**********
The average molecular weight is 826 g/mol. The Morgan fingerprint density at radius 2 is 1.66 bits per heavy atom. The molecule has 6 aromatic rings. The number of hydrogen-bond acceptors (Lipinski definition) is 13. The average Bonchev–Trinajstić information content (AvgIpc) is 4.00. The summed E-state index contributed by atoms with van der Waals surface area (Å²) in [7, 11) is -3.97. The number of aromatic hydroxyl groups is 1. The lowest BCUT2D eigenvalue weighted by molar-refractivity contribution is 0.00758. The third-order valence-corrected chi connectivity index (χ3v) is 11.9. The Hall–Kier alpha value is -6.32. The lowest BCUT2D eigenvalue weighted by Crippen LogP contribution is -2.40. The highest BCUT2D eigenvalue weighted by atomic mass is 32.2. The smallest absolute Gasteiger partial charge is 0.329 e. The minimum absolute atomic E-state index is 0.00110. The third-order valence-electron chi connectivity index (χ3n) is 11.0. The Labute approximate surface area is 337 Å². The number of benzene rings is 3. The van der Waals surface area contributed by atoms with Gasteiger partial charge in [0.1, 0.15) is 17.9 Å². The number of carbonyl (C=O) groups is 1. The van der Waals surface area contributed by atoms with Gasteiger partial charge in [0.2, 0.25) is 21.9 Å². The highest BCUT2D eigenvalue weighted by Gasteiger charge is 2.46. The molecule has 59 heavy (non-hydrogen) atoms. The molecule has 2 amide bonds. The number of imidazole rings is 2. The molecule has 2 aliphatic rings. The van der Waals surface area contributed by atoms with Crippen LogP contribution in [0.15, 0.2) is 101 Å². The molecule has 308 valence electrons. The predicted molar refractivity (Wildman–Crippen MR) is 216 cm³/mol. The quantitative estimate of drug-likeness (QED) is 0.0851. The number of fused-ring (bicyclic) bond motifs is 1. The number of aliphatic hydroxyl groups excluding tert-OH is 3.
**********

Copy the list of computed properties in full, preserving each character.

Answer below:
The average molecular weight is 826 g/mol. The Morgan fingerprint density at radius 2 is 1.66 bits per heavy atom. The molecule has 6 aromatic rings. The number of hydrogen-bond acceptors (Lipinski definition) is 13. The average Bonchev–Trinajstić information content (AvgIpc) is 4.00. The summed E-state index contributed by atoms with van der Waals surface area (Å²) in [7, 11) is -3.97. The number of aromatic hydroxyl groups is 1. The lowest BCUT2D eigenvalue weighted by molar-refractivity contribution is 0.00758. The third-order valence-corrected chi connectivity index (χ3v) is 11.9. The Hall–Kier alpha value is -6.32. The lowest BCUT2D eigenvalue weighted by Crippen LogP contribution is -2.40. The highest BCUT2D eigenvalue weighted by atomic mass is 32.2. The smallest absolute Gasteiger partial charge is 0.329 e. The minimum absolute atomic E-state index is 0.00110. The third-order valence-electron chi connectivity index (χ3n) is 11.0. The Labute approximate surface area is 337 Å². The number of benzene rings is 3. The van der Waals surface area contributed by atoms with Gasteiger partial charge in [0.1, 0.15) is 17.9 Å². The number of carbonyl (C=O) groups is 1. The van der Waals surface area contributed by atoms with Gasteiger partial charge in [0.2, 0.25) is 21.9 Å². The highest BCUT2D eigenvalue weighted by Gasteiger charge is 2.46. The molecule has 59 heavy (non-hydrogen) atoms. The molecule has 2 amide bonds. The number of imidazole rings is 2. The molecule has 2 aliphatic rings. The van der Waals surface area contributed by atoms with Crippen LogP contribution in [0.15, 0.2) is 101 Å². The molecule has 308 valence electrons. The predicted molar refractivity (Wildman–Crippen MR) is 216 cm³/mol. The quantitative estimate of drug-likeness (QED) is 0.0851. The number of fused-ring (bicyclic) bond motifs is 1. The number of aliphatic hydroxyl groups excluding tert-OH is 3.